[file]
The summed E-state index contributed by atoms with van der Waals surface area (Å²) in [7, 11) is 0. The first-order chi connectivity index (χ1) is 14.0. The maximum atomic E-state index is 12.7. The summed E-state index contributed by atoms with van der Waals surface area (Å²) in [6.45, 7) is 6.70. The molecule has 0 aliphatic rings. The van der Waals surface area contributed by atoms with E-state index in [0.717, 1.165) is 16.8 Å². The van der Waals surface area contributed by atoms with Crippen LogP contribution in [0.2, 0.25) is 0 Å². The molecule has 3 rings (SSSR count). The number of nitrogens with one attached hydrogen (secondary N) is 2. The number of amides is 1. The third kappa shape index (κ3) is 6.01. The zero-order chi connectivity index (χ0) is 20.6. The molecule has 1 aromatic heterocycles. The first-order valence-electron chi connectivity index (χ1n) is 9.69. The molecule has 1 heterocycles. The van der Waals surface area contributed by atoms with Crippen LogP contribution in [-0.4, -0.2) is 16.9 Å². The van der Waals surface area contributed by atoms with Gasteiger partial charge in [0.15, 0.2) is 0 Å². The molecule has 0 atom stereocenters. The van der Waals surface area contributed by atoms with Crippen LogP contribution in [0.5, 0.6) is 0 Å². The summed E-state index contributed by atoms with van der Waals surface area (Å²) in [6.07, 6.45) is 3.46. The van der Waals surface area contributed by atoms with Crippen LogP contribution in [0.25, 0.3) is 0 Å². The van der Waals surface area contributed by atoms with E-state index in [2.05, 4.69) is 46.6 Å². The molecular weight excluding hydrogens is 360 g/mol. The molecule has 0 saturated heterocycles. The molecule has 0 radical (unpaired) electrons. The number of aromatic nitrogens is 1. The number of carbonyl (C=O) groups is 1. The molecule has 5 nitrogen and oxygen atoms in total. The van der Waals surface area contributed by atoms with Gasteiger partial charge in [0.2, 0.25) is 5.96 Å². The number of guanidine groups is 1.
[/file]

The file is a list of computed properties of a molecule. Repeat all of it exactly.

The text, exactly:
The summed E-state index contributed by atoms with van der Waals surface area (Å²) in [7, 11) is 0. The first-order chi connectivity index (χ1) is 14.0. The maximum atomic E-state index is 12.7. The summed E-state index contributed by atoms with van der Waals surface area (Å²) in [6.45, 7) is 6.70. The molecule has 0 aliphatic rings. The van der Waals surface area contributed by atoms with E-state index in [0.717, 1.165) is 16.8 Å². The van der Waals surface area contributed by atoms with Crippen LogP contribution in [0.2, 0.25) is 0 Å². The molecule has 3 rings (SSSR count). The number of nitrogens with one attached hydrogen (secondary N) is 2. The number of amides is 1. The third kappa shape index (κ3) is 6.01. The zero-order chi connectivity index (χ0) is 20.6. The molecule has 1 aromatic heterocycles. The first-order valence-electron chi connectivity index (χ1n) is 9.69. The molecule has 1 heterocycles. The van der Waals surface area contributed by atoms with Crippen LogP contribution in [-0.4, -0.2) is 16.9 Å². The van der Waals surface area contributed by atoms with Gasteiger partial charge in [0.15, 0.2) is 0 Å². The molecule has 0 atom stereocenters. The van der Waals surface area contributed by atoms with Crippen LogP contribution in [0.5, 0.6) is 0 Å². The summed E-state index contributed by atoms with van der Waals surface area (Å²) in [6.07, 6.45) is 3.46. The van der Waals surface area contributed by atoms with Crippen LogP contribution in [0.25, 0.3) is 0 Å². The van der Waals surface area contributed by atoms with E-state index in [2.05, 4.69) is 46.6 Å². The molecular weight excluding hydrogens is 360 g/mol. The molecule has 0 saturated heterocycles. The molecule has 0 radical (unpaired) electrons. The number of aromatic nitrogens is 1. The number of carbonyl (C=O) groups is 1. The molecule has 5 nitrogen and oxygen atoms in total. The van der Waals surface area contributed by atoms with Gasteiger partial charge in [0.2, 0.25) is 5.96 Å². The number of guanidine groups is 1.